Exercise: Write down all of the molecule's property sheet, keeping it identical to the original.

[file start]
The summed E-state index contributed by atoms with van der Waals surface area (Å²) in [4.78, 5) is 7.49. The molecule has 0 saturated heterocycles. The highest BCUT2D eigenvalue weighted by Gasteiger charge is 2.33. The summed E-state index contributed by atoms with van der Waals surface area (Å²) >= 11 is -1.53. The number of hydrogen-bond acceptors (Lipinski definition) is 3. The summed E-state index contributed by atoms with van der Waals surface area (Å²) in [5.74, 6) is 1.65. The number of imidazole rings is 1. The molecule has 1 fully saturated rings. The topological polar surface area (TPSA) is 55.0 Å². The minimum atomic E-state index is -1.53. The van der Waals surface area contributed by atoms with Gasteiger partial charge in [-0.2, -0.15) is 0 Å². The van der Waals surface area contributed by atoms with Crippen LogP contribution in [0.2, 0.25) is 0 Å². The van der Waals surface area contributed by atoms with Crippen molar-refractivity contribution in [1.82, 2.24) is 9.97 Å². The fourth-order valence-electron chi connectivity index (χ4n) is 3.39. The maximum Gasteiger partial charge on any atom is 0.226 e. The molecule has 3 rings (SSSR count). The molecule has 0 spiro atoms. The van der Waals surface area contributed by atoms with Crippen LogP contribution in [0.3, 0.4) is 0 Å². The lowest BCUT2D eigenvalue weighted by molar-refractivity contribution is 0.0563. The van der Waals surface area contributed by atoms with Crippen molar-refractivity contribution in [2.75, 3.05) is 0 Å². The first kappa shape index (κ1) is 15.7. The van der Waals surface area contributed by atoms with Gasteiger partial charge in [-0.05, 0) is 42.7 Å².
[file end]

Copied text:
The summed E-state index contributed by atoms with van der Waals surface area (Å²) in [4.78, 5) is 7.49. The molecule has 0 saturated heterocycles. The highest BCUT2D eigenvalue weighted by Gasteiger charge is 2.33. The summed E-state index contributed by atoms with van der Waals surface area (Å²) >= 11 is -1.53. The number of hydrogen-bond acceptors (Lipinski definition) is 3. The summed E-state index contributed by atoms with van der Waals surface area (Å²) in [5.74, 6) is 1.65. The number of imidazole rings is 1. The molecule has 1 fully saturated rings. The topological polar surface area (TPSA) is 55.0 Å². The minimum atomic E-state index is -1.53. The van der Waals surface area contributed by atoms with Gasteiger partial charge in [-0.2, -0.15) is 0 Å². The van der Waals surface area contributed by atoms with Crippen LogP contribution in [0.2, 0.25) is 0 Å². The van der Waals surface area contributed by atoms with Crippen molar-refractivity contribution in [1.82, 2.24) is 9.97 Å². The fourth-order valence-electron chi connectivity index (χ4n) is 3.39. The maximum Gasteiger partial charge on any atom is 0.226 e. The molecule has 3 rings (SSSR count). The molecule has 0 spiro atoms. The van der Waals surface area contributed by atoms with Crippen LogP contribution in [0.3, 0.4) is 0 Å². The lowest BCUT2D eigenvalue weighted by molar-refractivity contribution is 0.0563. The van der Waals surface area contributed by atoms with Crippen molar-refractivity contribution in [2.75, 3.05) is 0 Å². The first kappa shape index (κ1) is 15.7. The van der Waals surface area contributed by atoms with Gasteiger partial charge in [-0.05, 0) is 42.7 Å².